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Sun Sets On Dubai’s Financial World
By admin August 3, 2018

Abraaj, a private equity firm in Dubai that managed $14 billion at its peak, ran into trouble last month after using borrowed money to pay salaries and other costs that were not covered by the management fees it charged investors. Abraaj is accused of commingling funds, a term used to describe using money from investors for purposes not originally agreed for. The company filed for a court-led winding down process after it was unable to repay its debts. Bill and Melinda Gates Foundation and the World Bank are amongst the long list of investors.

 

Arif Naqvi, 58, the founder and chief executive of The Abraaj Group, surrendered control of the firm in June. It was revealed that for years the main revenues did not cover operating costs; Abraaj borrowed hefty capital and now owes creditors over $1 billion. The firm collapsed once lenders cut ties, rendering grave losses and lawsuits. Arif Naqvi has also been accused of writing faulty checks to a regional businessman with whom he had failed to reach a debt settlement with. Essentially, Abraaj’s reliance on multiple levels of leverage created a highly unstable business model; such a model is unusual for the private-equity industry, the court-appointed liquidators that are dismantling the firm.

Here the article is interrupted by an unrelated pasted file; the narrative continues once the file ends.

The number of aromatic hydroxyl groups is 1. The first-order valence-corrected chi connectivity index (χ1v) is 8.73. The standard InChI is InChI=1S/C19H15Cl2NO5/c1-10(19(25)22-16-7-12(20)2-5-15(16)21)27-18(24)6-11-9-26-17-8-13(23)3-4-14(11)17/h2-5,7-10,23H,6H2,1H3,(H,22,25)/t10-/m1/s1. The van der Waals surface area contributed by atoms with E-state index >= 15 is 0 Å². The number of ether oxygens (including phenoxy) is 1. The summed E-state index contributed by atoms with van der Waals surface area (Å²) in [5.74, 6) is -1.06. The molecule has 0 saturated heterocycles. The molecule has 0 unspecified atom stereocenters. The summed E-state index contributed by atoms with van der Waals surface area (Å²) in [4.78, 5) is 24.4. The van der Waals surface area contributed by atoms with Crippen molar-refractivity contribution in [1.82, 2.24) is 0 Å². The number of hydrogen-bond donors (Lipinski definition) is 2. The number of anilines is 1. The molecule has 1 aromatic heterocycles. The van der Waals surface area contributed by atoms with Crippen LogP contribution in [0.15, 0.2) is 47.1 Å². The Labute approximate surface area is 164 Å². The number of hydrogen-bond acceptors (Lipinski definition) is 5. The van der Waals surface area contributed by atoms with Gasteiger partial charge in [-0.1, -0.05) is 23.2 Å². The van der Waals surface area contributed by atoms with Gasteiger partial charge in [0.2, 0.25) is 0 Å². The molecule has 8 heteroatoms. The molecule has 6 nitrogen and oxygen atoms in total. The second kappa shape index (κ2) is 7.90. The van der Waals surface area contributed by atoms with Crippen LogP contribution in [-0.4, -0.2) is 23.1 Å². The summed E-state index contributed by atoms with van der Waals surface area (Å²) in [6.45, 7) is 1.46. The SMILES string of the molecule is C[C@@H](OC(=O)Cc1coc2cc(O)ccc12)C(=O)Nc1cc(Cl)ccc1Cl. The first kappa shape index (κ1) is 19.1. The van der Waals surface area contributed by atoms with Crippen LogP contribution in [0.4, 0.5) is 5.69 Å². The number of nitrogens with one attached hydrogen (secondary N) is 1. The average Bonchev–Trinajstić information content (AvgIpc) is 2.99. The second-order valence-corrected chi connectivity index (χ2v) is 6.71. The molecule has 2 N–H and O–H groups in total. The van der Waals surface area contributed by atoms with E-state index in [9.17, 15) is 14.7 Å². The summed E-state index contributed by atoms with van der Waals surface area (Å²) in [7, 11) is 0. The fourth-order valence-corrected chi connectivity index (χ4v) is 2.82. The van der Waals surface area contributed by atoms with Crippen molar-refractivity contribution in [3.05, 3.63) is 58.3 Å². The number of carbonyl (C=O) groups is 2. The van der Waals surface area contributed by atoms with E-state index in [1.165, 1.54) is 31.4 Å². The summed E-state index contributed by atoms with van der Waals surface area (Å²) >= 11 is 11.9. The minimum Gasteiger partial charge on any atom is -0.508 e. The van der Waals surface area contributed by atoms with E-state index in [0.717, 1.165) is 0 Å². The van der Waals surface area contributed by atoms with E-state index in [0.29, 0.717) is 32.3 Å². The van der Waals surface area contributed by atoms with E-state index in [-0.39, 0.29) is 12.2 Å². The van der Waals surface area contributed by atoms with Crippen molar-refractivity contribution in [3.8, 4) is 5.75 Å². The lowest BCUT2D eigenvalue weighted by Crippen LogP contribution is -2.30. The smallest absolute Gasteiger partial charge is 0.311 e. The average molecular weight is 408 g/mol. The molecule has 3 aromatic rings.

A team of investigators at PricewaterhouseCoopers stated that Abraaj’s use of lenders’ money to cover operating expenses left the firm “sensitive to volatility and potential liquidity crises.” They are now selling Abraaj assets to pay creditors and are investigating allegations of “mismanagement, comingling of funds and misappropriation of assets.” A report by PwC found that the firm’s $3 million monthly payroll exceeds the money it earned in fees by around $800,000.

 

Abraaj has denied any wrongdoing and said all missing money had been returned to investors. The emirate’s top regulator, the Dubai Financial Services Authority (DFSA), has been nearly silent since the allegations emerged. Former Abraaj employees claimed the DFSA did not perform some of their regular customary supervisory visits in recent years. They also stated that the irregular money flows could have been detected at an earlier stage. However, some of the same employees also questioned whether supervisory visits would have achieved any results. DFSA’s response has made investors nervous about the regulatory environment in Dubai, which built this flourishing financial district. Dubai was supposed to be a rules-based setting in the Middle East’s not so transparent financial world, but fears about corporate governance and corruption are now on a rise.

 

Further readings:

Once Billed as a Financial Haven in the Middle East, Dubai Turns Investors Wary

Founder of Dubai-based Abraaj faces investor revolt

Leading Private Equity Firm Accused of Misusing Funds


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